The Tax Court established two critical points with respect to the add-back of related-party intangible expenses: first, that the “unreasonable” exception does not require a showing that the related-party recipient paid CBT on the income from the taxpayer; and secondly, that a showing that the related-party transaction was “substantively equivalent” to a transaction with an unrelated party is sufficient evidence that the add-back is “unreasonable.”
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On Saturday, January 14, the National Conference of State Legislatures (NCSL) Task Force on State and Local Taxation (Task Force) met in Scottsdale, Arizona to discuss many of the key legislative issues that are likely to be considered by states in 2017. The Task Force consists of state legislators and staff from 33 states and serves as an open forum to discuss tax policy issues and trends with legislators and staff from other states, tax practitioners and industry representatives.

Below is a short summary of the key sessions and takeaways from the first Task Force meeting of 2017. PowerPoints from all sessions are available on the Task Force website.

Nexus Expansion Legislation Expected to Continue

With lawsuits pending in South Dakota and Alabama over actions taken by states in 2016, MultiState Associate’s Joe Crosby provided an overview of 2016 nexus expansion legislation (as well as legislation introduced thus far in 2017), with NCSL’s Max Behlke pointing out that he expects a lot of states to act on this trend this year.

In particular, it was pointed out that the US Supreme Court’s denial of cert in DMA v. Brohl (upholding the decision of the 10th Circuit) should give states confidence about their ability to constitutionally adopt similar notice and reporting laws. Last month, Alabama Revenue Commissioner Julie Magee publicly stated that Alabama plans to introduce notice and reporting legislation similar to Colorado, along with at least two other states.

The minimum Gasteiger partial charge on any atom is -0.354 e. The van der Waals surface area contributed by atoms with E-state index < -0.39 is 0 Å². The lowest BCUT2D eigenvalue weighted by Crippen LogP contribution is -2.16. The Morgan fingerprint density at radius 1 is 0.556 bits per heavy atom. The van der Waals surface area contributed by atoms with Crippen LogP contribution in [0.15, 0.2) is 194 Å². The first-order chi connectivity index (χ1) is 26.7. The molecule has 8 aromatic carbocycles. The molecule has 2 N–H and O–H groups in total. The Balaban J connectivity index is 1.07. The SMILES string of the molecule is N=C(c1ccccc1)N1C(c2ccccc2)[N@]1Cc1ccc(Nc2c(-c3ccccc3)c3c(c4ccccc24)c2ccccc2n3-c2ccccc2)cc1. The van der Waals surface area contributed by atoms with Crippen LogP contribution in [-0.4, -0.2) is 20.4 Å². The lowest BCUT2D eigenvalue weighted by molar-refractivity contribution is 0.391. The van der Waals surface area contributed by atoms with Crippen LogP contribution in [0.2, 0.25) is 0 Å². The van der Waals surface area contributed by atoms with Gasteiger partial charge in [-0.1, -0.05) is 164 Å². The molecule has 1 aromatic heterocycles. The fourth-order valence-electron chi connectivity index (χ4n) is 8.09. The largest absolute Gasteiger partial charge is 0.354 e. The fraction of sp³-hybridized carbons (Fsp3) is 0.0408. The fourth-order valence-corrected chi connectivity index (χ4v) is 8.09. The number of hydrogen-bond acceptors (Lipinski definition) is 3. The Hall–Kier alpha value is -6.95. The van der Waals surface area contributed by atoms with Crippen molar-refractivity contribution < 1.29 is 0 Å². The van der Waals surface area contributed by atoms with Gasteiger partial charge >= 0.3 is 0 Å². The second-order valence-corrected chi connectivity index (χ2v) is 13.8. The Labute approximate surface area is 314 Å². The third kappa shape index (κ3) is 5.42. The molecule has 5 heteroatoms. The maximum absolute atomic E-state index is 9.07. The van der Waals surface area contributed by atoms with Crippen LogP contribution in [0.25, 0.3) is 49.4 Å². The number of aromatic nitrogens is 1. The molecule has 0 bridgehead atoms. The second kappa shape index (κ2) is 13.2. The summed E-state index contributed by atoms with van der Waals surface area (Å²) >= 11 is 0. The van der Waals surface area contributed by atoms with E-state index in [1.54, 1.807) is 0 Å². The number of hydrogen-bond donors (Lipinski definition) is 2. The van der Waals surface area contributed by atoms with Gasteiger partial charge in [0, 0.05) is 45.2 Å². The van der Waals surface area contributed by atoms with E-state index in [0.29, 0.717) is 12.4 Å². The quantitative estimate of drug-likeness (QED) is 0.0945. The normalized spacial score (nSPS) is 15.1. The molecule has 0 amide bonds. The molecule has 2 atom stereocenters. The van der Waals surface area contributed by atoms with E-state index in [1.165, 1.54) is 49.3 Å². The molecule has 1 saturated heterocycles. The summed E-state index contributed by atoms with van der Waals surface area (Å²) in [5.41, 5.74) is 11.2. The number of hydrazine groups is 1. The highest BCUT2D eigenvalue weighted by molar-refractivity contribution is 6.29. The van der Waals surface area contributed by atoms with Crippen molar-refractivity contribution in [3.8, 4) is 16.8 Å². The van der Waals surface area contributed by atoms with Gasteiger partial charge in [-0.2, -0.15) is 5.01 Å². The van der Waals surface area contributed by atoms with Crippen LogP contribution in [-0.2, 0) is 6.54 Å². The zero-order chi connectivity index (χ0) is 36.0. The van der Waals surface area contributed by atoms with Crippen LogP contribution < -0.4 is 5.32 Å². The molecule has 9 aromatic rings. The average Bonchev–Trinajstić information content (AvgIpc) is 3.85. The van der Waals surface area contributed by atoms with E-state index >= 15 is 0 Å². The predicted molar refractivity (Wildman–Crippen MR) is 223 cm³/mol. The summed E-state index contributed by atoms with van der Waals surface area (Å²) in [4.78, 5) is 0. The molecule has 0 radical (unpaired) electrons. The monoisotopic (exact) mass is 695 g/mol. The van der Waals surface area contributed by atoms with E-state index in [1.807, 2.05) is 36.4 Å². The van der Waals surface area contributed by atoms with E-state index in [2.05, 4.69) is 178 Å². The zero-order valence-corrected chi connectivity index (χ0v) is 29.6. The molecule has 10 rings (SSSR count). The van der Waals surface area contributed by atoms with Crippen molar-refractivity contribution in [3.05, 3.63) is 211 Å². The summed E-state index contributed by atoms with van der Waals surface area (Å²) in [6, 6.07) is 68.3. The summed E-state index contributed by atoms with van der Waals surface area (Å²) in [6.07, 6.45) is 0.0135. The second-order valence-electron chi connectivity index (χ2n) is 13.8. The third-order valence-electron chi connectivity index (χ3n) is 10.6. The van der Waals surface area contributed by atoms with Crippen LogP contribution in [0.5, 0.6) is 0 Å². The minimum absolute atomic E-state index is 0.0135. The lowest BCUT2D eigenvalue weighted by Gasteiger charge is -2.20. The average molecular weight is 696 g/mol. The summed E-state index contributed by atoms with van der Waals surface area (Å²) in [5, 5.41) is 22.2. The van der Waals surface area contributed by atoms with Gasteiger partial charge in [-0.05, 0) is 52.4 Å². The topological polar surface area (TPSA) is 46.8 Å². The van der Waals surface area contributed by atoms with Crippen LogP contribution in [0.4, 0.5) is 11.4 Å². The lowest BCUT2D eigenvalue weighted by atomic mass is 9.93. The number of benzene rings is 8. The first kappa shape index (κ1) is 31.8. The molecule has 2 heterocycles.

Economic nexus laws directly challenging Quill, similar to South Dakota SB 106 passed last year, are also expected to be prevalent in 2017—with five states (Mississippi, Nebraska, New Mexico, Utah and Wyoming) already introducing bills or formal bill requests that include an economic nexus threshold for sales and use tax purposes. Notably, the Wyoming bill (HB 19) has already advanced through the House Revenue Committee and its first reading by the Committee of the Whole and is expected to receive a final vote in the House this week. The Nebraska bill (LB 44) takes a unique approach in that it would impose Colorado-style notice and reporting requirements on remote sellers that refuse to comply with the economic nexus standard.

Behlke pointed out that he doesn’t see Congress acting on the remote sales tax issue in early 2017 due to other priorities—including federal tax reform. With a final resolution of the kill-Quill efforts by the US Supreme Court most likely not possible until late 2017 (or later), state legislatures are likely to feel the need to take matters into their own hands. From an industry perspective, this presents a host of compliance concerns and requires companies currently not collecting based on Quill to closely monitor state legislation. This is especially true given the fact that many of the bills take effect immediately upon adoption.


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After the highly publicized administrative lease transaction and amusement tax expansions in Chicago last year, more cities around the country are taking steps to impose transaction taxes on the sale or rental of digital content. Unlike tax expansion efforts at the state level (such as the law recently passed in Pennsylvania), which have almost all been tackled legislatively, the local governments are addressing the issue without clear legislative authority by issuing administrative guidance and taking aggressive positions on audit. As the local tax threat facing digital providers turns from an isolated incident to a nationwide trend, we wanted to highlight some of the more significant local tax developments currently on our radar.
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Yesterday, a legislative conference committee was appointed to approve an already agreed-upon $1.3 billion revenue package, which was immediately approved by both the House (116-75) and Senate (28-22) and sent to Governor Wolf for approval.  The governor subsequently issued a press release confirming that he “will sign this revenue package.”  A copy of the conference committee report (in full) that passed is available here.

The final revenue package includes (among a host of other revenue raising changes) a new tax on digital content and services, as described in more detail below.  Specifically, the expansion captures most (if not all) digital goods within the sales and use tax imposition by defining them as tangible personal property.  A number of digital services are also captured in the broadly defined language.